ABOUT WOODBLOCK PRINTMAKING
Mainly there are 2 different types of woodblock printmaking. The Western method, commonly known as "woodcut" uses oil-based inks which is applied with brayer (roller) then printed on dry paper either by hand using baren or other tools, or with a printing press. The Eastern method uses water based inks (or water based paints such as watercolor or gouache) applied with brush then printed on dampened paper by hand using baren.
In the Sun
by Frances Hammell Gearhart Woodcut, 1930
Above the Clouds
by Hiroshi Yoshida Woodblock Print, 1928
Woodblock printmaking arrived in Japan from China in the 8th Century and developed tho be called "Moku Hanga." Japanese woodblock prints became widely available via mass production in Edo period (1603-1863), which is known as "Ukiyo-è," which translate to "floating world art." During this period, a publisher was in control of the process, hiring the artist who would draw, carvers to carve, printers to hand print, to mass-produce these prints. Signature you see on Ukiyo-è is that of the artist, but many skilled people were involved in creating them.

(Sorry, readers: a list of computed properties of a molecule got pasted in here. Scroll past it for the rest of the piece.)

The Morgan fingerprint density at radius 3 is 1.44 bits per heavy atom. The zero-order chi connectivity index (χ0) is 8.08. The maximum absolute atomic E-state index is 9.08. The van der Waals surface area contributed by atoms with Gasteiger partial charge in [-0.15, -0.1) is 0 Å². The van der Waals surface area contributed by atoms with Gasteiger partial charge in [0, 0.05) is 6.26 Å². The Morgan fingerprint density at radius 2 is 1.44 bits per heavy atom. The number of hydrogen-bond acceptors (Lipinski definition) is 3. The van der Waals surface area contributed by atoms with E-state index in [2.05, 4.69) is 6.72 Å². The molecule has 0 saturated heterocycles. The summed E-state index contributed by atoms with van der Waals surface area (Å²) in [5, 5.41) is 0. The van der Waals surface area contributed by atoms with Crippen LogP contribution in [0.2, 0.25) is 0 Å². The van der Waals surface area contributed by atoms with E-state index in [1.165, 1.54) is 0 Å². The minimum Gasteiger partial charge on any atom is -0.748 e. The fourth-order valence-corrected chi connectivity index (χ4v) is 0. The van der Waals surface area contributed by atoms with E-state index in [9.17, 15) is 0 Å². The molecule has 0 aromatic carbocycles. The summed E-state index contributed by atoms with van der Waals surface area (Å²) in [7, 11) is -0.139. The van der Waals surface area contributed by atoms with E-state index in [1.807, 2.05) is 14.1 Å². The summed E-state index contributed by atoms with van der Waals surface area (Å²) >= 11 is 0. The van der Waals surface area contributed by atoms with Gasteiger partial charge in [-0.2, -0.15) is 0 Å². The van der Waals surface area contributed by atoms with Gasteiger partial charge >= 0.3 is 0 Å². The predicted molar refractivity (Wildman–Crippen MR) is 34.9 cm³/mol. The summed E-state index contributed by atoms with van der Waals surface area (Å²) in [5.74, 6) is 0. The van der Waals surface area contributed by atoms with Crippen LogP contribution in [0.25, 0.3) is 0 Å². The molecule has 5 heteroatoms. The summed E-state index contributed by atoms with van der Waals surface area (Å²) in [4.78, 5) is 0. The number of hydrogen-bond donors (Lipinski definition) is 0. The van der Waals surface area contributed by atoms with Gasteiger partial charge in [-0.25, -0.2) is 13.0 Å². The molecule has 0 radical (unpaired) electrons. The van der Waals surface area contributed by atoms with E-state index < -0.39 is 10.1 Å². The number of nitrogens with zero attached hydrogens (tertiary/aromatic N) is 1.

These days, the artist creates artwork, carves, and prints. This is called "Sosaku Hanga," meaning creative print.
Japanese woodblock printmaking is known to be one of the least toxic form of printmaking, if not the least toxic. For this reason, and also because it does not require heavy, expensive printing presses, it is taught in Japanese primary schools.